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Clin Infect Dis. 2016 Apr 15;62(8):1029-1035. doi: 10.1093/cid/ciw030. Epub 2016 Feb 21.

Recent Thymus Emigrant CD4+ T Cells Predict HIV Disease Progression in Patients With Perinatally Acquired HIV.

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Department of Pediatrics, University of Texas Health Center, Houston, Texas.



Robust immune restoration in human immunodeficiency virus (HIV)-positive patients is dependent on thymic function. However, few studies have investigated thymic function and its correlation with disease progression over time in HIV-positive patients.


In this longitudinal prospective study, we followed 69 HIV-positive patients who were perinatally infected. Peripheral blood mononuclear cells were stained with monoclonal anti-CD4 and anti-CD31 and recent thymic emigrants (CD4+recently emigrated from the thymus (RTE), CD4+CD31+) quantified by flow cytometry. Statistical analysis used Wilcoxon rank sum test, Kruskal-Wallis, Spearman correlation, and Kaplan-Meier estimates; Cox regression models were performed for the longitudinal analysis.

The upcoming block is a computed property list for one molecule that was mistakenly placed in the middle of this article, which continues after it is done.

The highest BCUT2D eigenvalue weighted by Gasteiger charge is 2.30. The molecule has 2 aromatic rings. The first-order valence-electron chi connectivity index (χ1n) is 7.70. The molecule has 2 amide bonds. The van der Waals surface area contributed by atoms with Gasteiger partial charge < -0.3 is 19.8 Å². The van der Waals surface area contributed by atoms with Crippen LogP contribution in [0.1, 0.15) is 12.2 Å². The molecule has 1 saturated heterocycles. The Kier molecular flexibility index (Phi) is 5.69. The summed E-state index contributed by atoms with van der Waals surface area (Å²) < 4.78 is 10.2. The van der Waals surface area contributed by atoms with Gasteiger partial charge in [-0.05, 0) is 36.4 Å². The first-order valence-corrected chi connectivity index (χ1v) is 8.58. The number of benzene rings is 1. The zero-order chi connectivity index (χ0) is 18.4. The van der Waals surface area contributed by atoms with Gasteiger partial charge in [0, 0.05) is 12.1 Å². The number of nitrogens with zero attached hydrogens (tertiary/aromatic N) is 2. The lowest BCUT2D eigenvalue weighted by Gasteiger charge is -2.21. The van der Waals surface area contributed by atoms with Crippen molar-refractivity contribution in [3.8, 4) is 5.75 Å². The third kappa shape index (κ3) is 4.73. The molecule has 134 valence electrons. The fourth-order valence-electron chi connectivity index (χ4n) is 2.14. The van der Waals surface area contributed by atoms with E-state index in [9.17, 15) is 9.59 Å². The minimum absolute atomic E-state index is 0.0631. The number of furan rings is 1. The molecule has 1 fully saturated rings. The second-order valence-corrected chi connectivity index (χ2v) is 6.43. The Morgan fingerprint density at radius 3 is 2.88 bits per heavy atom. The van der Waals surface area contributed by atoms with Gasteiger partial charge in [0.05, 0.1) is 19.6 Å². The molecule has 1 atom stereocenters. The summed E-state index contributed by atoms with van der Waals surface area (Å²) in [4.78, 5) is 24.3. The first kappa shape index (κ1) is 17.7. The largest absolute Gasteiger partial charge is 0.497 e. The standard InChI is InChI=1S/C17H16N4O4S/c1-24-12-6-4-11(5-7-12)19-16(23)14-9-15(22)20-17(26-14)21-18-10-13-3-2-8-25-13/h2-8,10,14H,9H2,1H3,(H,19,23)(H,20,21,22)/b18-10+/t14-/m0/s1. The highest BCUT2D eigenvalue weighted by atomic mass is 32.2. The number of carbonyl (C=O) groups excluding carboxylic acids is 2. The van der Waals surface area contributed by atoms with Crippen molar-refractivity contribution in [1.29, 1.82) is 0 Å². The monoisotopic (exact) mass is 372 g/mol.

Median age of HIV positive patients enrolled was 13 years (interquartile range [IQR], 8.6). CD4+RTE% decreased with age and was higher in females. Median CD4+RTE% was 53.5%, IQR, 22.9. CD4+RTE% was closely related to CD4+% and absolute counts but independent of viral load and CD8+CD38+%. Antiretroviral compliance as well as higher nadir CD4+% were associated with higher CD4+RTE%. Low CD4+RTE% predicted poor progression of VL and CD4+% over time.


CD4+RTE% predicts disease progression and may reflect history of disease in HIV-positive patients and adolescents. They are easy to measure in the clinical setting and may be helpful markers in guiding treatment decisions.


CD31; HIV; patients; thymus

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